Study indicates species
extinction is not a random event
new study indicates that thousands of bird and mammal species
worldwide are at greater risk for extinction than previously thought
because they possess certain identifiable risk factors. The findings
were reported in the April 14 issue of the journal Science.
findings suggest that extinction events result in a further loss
of biodiversity, possibly even the extinction or threatening of
thousands of additional species of animals, including large, charismatic
ones such as rhinos and chimpanzees," said John L. Gittleman,
associate professor of biology at U.Va., one of the study's authors.
have identified a number of characteristics that make certain
species prone to greater extinction risks, and we have determined
that extinctions do not occur randomly. Species that are biologically
prone to certain risk factors are far more likely to go extinct
than suggested by models of random extinction. The resulting potential
loss of biodiversity is enormous."
said the biological characteristics that place mammal species
at greater risk of extinction include eating high on the food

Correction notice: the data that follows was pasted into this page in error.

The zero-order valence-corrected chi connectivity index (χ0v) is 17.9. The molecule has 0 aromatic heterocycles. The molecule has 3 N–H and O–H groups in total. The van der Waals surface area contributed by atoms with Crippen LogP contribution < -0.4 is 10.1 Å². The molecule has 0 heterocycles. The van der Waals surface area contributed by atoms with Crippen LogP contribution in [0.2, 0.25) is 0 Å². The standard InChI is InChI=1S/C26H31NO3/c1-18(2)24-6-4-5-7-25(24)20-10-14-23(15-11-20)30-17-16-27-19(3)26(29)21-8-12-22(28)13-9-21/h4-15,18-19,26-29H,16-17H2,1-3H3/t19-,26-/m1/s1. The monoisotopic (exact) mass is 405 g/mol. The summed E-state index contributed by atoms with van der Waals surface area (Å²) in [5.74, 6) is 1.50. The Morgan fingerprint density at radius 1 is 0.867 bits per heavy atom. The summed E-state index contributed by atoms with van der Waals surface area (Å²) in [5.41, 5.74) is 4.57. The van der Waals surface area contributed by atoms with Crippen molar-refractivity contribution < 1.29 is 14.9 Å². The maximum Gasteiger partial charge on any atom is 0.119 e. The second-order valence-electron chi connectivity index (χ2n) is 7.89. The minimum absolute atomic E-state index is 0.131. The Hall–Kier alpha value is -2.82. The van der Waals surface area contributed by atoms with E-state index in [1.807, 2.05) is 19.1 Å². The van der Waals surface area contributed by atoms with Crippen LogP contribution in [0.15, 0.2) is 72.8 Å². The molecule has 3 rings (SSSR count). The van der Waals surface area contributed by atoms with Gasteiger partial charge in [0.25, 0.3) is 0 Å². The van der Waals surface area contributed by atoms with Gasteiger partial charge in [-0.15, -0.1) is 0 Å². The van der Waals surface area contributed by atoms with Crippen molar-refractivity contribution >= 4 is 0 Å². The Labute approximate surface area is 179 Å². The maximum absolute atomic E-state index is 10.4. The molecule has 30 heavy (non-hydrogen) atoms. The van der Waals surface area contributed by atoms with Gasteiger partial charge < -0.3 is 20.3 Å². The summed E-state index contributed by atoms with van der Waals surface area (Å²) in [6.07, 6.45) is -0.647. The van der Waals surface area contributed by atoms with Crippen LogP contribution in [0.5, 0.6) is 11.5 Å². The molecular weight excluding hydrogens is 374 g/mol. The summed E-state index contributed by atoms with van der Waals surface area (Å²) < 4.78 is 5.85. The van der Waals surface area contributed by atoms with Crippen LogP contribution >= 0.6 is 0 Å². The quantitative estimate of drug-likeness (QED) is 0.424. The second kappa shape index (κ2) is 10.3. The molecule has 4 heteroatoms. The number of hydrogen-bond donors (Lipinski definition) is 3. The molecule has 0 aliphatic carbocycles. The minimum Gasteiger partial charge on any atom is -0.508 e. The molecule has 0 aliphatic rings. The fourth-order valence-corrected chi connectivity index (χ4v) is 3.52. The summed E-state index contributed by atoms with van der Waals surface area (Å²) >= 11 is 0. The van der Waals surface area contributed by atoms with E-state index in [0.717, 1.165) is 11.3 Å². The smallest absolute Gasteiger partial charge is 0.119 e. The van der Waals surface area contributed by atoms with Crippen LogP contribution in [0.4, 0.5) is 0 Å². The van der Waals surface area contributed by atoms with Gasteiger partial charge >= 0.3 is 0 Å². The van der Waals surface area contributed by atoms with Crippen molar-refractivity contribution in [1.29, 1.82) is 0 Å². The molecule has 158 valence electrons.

chain, low population density, long gestation length, and especially
small geographic range size.
believe that the threat of extinction for many species is real
and because of a cluster effect could result very quickly in further
loss of biodiversity and genetic history," Gittleman said.
that have many close relatives are the most likely to be saved
from extinction, Gittleman said, but species that are of a unique
lineage with few relatives, such as the giant panda, are at severe
risk. Once lost, there would be a significant loss of evolutionary
history as well.
pointed out that in addition to the particular biological characteristics
that make some species prone to extinction, there are several
environmental factors that also can accelerate risk.
species become endangered because of human activity such as habitat
destruction for agriculture or development purposes, and by exploitation
of species through fishing and hunting. Many species also become
threatened by the introduction of exotic species and disease.
The reality is, extinctions are not random events."
The other authors of the study are Andy Purvis and Paul-Michael
Agapow of the Department of Biology, Imperial College, U.K.; and
Georgina M. Mace, Institute of Zoology, the Zoological Society